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Why I Hope Tom Watson Will Do It Again

Posted on 09/26/2013 by |In Other News . . . | Comments

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If you love golf as dearly as I do, you surely remember Tom Watson, at the tender age of 59, coming within a whisper of winning the British Open in 2009. Playing masterfully over four days at Turnberry’s Ailsa Course in Ayshire, Scotland, Watson would have tied the record with a sixth Open victory but for a bogey on the last hole of regulation play. Instead, he lost to Stewart Cink in a four-hole playoff.

American professional golfer Tom Watson

Watson in 2008

“It would have been a hell of a story, wouldn’t it?” he said afterward. And when a reporter later asked him for a good headline, Watson suggested: “The old fogy almost did it.”

Watson stands today as the last man to captain a U.S. Ryder Cup team to victory on foreign soil — in 1993. That’s why it’s supremely sweet that he will again lead the U.S. team, this time at Gleneagles Golf Course in Perthshire, Scotland, in 2014.

Watson will go into next year’s bienennial American-European competition, at 65, as the U.S. team’s oldest captain ever — eight years older than Sam Snead, another legend, was in 1969.

But sadly, ageism has hit the ageless sport, with professional golfer Ian Poulter, an Englishman, suggesting that Watson is just too old for the job.

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“In many ways Paul [McGinley, the captain of the European Ryder Cup team] will know his players better than Tom will know his, if for no other reason than he is a lot younger and so much closer to them in terms of playing,” Poulter told reporters. “That may prove a big advantage. … Tom, because of his age, will inevitably be slightly more detached from his team. He won’t have played as much with the current crop of players.”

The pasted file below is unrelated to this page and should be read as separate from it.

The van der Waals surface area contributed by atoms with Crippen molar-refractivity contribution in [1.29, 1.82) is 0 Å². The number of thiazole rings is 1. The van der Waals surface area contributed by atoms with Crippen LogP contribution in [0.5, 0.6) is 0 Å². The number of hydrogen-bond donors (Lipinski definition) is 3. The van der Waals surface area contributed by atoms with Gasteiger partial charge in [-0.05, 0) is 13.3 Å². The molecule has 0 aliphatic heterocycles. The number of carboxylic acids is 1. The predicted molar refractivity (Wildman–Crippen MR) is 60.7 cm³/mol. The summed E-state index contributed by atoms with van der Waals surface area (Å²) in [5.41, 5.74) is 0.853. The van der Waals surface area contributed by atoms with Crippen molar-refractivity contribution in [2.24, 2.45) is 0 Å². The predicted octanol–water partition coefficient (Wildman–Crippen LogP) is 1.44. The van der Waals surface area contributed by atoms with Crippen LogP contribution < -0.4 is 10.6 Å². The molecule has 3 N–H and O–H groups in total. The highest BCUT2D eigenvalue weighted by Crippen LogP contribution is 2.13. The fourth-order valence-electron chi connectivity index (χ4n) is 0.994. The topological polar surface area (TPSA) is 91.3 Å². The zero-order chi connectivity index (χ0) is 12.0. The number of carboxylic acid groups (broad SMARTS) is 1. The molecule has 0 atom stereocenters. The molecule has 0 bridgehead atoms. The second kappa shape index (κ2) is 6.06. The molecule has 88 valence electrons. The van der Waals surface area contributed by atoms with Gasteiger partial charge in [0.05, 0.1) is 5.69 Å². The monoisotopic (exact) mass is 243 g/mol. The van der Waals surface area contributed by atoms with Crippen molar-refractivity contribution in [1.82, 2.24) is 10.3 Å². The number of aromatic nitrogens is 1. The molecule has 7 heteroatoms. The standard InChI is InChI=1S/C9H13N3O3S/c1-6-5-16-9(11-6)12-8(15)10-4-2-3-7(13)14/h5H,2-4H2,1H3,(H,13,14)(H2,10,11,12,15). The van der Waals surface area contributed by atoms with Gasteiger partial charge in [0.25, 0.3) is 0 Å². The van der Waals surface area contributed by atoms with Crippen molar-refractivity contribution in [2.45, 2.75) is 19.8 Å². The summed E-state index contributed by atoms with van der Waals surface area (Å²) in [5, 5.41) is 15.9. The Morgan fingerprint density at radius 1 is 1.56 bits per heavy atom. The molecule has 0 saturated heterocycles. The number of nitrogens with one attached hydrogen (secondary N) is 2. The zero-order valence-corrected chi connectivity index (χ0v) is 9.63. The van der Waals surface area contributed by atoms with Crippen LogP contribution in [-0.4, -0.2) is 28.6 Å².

When the age issue came up at a press conference, Watson once again proved to be a class act, calling the suggestion that he’s too old for the job “a bit unfair.”

“[A]ge is not an issue at all,” Watson said. “If I were a player on my team, looking at me, I would say: ‘He has that experience.’”

Lanny Wadkins, who was on the ’93 team that Watson led to victory, put it in a plainer perspective. “He doesn’t go out there to have fun,” Wadkins said. “He goes out there to kick butt and get the job done.”

As for Poulter, there’s a chance he may not even make the European team. “He has to prove to me he is on his game and mentally and physically ready,” McGinley recently said.

I, for one, would like to see Poulter make it. His butt could use a little kicking, and I know just the man to do it.

 

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Photo: Ian Tillbrook via Wikimedia

 

 

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